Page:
I decided to research the story of David Payne and see how much of it could be verified.  After digging through the archives of Elmhurst College's A.C. Buehler Library I discovered an article in the January 14, 1969 Interim edition of the Elmhust College newspaper "The Elm Bark".  The article was entitled, Students Remember David Payne at E.C. and was written by one of David Payne's assistants, Cathy Metskas.  The article confirmed that David Payne was in fact the technical director for the theater department, that he was working on the plans for "The Marriage of Figaro" , that he was young, enthusiastic and well liked by students and staff alike and that he had died tragically a short time before the article was written.


I also found an article in a Summer 1968 edition of the school magazine that listed the new faculty hires for the 1968-1969 school year and included in the listing was:

David John Payne

Instructor in Speech

B.S., M.A., Eastern Michigan University


There was also a single photograph of David Payne in the 1969 Elmhurst College Yearbook.


Based on his eductional history I started a search in the area surrounding Eastern Michigan University and through burial and funeral home records have come up with the following short biography of David John Payne:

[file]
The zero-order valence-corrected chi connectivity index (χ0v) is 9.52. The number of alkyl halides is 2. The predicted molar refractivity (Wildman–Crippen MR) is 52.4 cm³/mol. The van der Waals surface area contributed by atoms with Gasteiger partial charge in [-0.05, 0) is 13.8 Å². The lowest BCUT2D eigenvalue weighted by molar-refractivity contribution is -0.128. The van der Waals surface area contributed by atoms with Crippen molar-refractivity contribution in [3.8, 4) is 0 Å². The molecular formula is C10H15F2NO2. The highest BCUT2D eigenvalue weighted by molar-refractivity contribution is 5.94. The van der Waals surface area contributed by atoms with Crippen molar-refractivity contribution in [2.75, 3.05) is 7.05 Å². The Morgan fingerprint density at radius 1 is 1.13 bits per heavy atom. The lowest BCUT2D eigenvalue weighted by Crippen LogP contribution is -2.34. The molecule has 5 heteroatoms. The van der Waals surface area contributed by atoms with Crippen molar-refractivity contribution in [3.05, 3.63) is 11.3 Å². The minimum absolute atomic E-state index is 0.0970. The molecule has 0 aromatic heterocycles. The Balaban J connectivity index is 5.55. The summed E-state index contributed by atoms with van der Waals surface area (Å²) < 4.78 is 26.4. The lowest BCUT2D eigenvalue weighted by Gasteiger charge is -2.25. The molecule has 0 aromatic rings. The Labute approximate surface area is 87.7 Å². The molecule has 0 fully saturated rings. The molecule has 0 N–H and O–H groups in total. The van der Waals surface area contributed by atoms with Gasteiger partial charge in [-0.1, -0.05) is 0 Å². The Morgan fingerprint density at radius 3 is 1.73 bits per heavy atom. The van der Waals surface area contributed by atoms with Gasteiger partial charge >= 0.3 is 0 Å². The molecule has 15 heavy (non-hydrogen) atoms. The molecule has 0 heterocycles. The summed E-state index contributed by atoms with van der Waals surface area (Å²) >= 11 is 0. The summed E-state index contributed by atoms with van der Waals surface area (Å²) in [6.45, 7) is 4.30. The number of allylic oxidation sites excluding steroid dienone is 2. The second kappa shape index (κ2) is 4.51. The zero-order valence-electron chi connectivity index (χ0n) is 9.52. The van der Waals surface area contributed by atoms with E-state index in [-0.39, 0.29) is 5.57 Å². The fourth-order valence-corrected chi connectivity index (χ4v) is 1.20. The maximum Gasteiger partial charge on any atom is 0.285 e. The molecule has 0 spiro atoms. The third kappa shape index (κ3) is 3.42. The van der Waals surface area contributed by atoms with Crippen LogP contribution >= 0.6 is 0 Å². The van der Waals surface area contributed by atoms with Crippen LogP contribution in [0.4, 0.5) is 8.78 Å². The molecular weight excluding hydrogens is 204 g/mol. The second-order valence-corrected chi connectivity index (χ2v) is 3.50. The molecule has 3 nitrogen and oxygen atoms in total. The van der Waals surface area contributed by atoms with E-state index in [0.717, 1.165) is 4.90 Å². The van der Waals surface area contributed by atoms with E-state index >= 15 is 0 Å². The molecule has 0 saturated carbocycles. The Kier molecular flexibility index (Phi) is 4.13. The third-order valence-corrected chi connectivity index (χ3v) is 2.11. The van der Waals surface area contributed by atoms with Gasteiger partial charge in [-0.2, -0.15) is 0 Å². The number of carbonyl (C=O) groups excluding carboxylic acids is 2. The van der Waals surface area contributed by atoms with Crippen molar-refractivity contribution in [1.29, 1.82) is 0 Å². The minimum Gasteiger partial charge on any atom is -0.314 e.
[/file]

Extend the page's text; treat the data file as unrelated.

David John Payne was born on September 2, 1943 in Ypsilanti, Michigan to John Douglas Payne and Florence Louise Leicht.  He attended Eastern Michigan University and shortly after graduating with his M.A. degree was hired by Elmhurst College in mid 1968.  He worked during the Fall Term as the technical director  in the Theater department and returned to his home residence at 218 South Street in Belleville, Michigan during the Christmas break.


On Christmas Day in 1968, David was walking down a service road to Interstate 94 just east of Rawsonville Road in Van Buren Township when he was struck by an automobile and killed as the result of a broken neck and various other injuries.  He was officially prounounced dead at the Wayne County General Hospital in Eloise, MI.  At the time of his death he was separated from his wife, Doris Parrish.


The funeral was officiated by Reverend Allen B. Rice II and David was buried on Saturday, December 28, 1968 at the Hillside Cemetery in Belleville, Michigan in the care of the Roberts and Sons Funeral Home.


David would never be able to see his plans for "The Marriage of Figaro" brought to life on the stage but his students dedicated the production to his memory.


Did the lone theater student in 1968 experience what has been termed a "crisis apparition".  There have been many apparitions of the type reported over the years.  A crisis apparition typically appears to a close friend or relative immediately following or very shortly after a death has occurred and many times appears to those with a message concerning some unfinished business or to deliver a last message to a friend or relative.


Could it be that David Payne was so concerned about the Interim Term production that he somehow conveyed to his students where to find the plans and what the assignments were so that they could complete the project without him?  Many who have had to endure long hours in the theater and scene shop after hours would say so.